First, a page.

2017-04-20 / The Motley Fool

Ask the Fool

Business Models

Q: What is a “business model”?

— R. P., Portland, Oregon

A: A business model is the way a company makes its money. Razor and ink-jet printer companies, for example, sell their razors and printers relatively inexpensively and then make money on higher-profit-margin blades and ink cartridges.

Ethan Allen and Ikea both sell furniture, but while Ethan Allen sells ready-made pieces, Ikea sells pieces you need to assemble yourself. It’s able to charge less for them in part because they’re unassembled and packed in flat boxes.

Mary Kay and Avon employ sales reps selling directly to customers (and recruiting some to sell), instead of sticking with more traditional retail outlets. While Amazon.com’s online business requires warehouses and deliveries, eBay’s model is different and less costly, facilitating transactions between buyers and sellers.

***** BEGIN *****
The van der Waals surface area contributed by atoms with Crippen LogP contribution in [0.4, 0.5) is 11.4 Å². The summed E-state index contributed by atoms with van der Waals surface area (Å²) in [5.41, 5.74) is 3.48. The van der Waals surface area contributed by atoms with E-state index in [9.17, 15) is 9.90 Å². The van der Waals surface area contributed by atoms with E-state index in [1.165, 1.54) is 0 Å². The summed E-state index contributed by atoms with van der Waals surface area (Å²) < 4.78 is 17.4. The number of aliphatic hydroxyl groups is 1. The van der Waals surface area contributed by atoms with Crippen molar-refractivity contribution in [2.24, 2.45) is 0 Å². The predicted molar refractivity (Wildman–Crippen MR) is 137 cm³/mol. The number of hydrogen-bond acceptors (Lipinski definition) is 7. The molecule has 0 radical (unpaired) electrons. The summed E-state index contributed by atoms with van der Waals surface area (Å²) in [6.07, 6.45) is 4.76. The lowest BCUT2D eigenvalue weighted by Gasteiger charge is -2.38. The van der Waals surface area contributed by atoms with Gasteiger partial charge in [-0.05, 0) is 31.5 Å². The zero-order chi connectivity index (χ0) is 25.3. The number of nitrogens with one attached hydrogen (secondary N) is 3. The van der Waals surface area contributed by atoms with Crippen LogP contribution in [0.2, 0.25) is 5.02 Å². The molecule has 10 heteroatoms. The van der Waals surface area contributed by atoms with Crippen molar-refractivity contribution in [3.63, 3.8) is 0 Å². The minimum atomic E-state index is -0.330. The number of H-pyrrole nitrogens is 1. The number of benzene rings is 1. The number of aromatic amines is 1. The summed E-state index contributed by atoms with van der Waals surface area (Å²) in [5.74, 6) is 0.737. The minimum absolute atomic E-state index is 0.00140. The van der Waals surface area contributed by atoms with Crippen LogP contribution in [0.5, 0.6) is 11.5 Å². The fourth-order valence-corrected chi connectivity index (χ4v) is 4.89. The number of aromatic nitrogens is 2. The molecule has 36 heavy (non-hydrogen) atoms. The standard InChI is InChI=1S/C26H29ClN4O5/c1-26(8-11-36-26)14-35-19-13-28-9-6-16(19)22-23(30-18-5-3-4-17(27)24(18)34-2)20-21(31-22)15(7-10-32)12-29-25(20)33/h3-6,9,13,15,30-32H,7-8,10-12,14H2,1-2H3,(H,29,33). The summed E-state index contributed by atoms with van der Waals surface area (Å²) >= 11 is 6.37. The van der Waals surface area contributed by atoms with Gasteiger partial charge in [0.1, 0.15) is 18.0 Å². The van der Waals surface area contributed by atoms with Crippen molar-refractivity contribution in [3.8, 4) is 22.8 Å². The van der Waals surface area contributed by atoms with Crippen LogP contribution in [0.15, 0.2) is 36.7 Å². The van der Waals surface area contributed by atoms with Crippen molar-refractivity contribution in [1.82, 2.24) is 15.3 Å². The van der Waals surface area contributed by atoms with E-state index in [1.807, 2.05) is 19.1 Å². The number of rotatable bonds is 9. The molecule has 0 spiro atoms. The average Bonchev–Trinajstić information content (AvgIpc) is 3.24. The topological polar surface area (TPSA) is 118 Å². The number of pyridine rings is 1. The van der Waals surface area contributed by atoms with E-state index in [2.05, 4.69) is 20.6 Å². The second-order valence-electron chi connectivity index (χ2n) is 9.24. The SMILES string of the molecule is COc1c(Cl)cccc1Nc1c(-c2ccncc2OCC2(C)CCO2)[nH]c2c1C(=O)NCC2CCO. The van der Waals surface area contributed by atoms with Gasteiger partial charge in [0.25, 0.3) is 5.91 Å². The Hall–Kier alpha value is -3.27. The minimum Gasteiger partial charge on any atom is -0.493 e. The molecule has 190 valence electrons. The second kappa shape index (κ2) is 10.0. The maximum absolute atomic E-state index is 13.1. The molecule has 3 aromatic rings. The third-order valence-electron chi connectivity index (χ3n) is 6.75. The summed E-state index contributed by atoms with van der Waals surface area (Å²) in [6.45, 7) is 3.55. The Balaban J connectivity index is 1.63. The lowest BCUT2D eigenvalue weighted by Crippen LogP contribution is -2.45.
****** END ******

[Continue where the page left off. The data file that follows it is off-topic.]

When evaluating a company, assess how attractive and profitable its business model is and what its risks and advantages are.


Q: If I had invested $1 in the stock market after the crash of 1929, how much would it be worth today?

— A. V., Venice, Florida

A: The Dow Jones Industrial Average (“the Dow”) peaked in early September 1929 at 381. The crash of 1929 took place over many months and continued beyond 1929, with the Dow initially plunging in October, falling by 12.8 percent on Oct. 28 and then another 12 percent on Oct. 29, when it closed at 230. It rallied to 294 in 1930 and later began a long descent, falling to 41 in July 1932.

With the Dow recently around 20,600, it’s up some 500-fold since the low of 41. That’s enough to turn your $1 into $500. Not too shabby, eh? That’s an annual average growth rate of roughly 7.6 percent. ¦

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